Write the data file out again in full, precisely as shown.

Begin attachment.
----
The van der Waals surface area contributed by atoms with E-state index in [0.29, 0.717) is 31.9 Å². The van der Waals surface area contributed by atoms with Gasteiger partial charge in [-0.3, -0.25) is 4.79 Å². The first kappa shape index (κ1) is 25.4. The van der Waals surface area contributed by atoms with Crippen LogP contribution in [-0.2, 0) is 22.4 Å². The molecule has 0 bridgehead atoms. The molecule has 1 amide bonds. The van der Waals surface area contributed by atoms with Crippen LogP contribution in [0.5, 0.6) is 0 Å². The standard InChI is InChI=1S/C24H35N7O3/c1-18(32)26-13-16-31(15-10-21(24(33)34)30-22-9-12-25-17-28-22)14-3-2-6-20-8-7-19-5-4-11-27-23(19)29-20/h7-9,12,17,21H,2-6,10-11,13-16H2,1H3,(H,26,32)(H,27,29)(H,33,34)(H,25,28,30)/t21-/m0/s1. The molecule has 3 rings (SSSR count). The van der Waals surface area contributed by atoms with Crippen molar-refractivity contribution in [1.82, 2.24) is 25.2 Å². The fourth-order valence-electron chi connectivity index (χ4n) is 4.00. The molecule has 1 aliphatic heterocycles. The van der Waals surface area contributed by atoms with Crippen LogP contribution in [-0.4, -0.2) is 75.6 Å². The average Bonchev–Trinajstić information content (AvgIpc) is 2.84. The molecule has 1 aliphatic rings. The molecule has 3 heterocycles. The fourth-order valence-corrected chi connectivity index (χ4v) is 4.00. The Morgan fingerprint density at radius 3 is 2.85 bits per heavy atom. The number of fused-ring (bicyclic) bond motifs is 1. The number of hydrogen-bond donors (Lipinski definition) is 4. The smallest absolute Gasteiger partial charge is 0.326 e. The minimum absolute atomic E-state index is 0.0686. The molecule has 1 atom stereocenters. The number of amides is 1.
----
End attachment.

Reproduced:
The van der Waals surface area contributed by atoms with E-state index in [0.29, 0.717) is 31.9 Å². The van der Waals surface area contributed by atoms with Gasteiger partial charge in [-0.3, -0.25) is 4.79 Å². The first kappa shape index (κ1) is 25.4. The van der Waals surface area contributed by atoms with Crippen LogP contribution in [-0.2, 0) is 22.4 Å². The molecule has 0 bridgehead atoms. The molecule has 1 amide bonds. The van der Waals surface area contributed by atoms with Crippen LogP contribution in [0.5, 0.6) is 0 Å². The standard InChI is InChI=1S/C24H35N7O3/c1-18(32)26-13-16-31(15-10-21(24(33)34)30-22-9-12-25-17-28-22)14-3-2-6-20-8-7-19-5-4-11-27-23(19)29-20/h7-9,12,17,21H,2-6,10-11,13-16H2,1H3,(H,26,32)(H,27,29)(H,33,34)(H,25,28,30)/t21-/m0/s1. The molecule has 3 rings (SSSR count). The van der Waals surface area contributed by atoms with Crippen molar-refractivity contribution in [1.82, 2.24) is 25.2 Å². The fourth-order valence-electron chi connectivity index (χ4n) is 4.00. The molecule has 1 aliphatic heterocycles. The van der Waals surface area contributed by atoms with Crippen LogP contribution in [-0.4, -0.2) is 75.6 Å². The average Bonchev–Trinajstić information content (AvgIpc) is 2.84. The molecule has 1 aliphatic rings. The molecule has 3 heterocycles. The fourth-order valence-corrected chi connectivity index (χ4v) is 4.00. The Morgan fingerprint density at radius 3 is 2.85 bits per heavy atom. The number of fused-ring (bicyclic) bond motifs is 1. The number of hydrogen-bond donors (Lipinski definition) is 4. The smallest absolute Gasteiger partial charge is 0.326 e. The minimum absolute atomic E-state index is 0.0686. The molecule has 1 atom stereocenters. The number of amides is 1.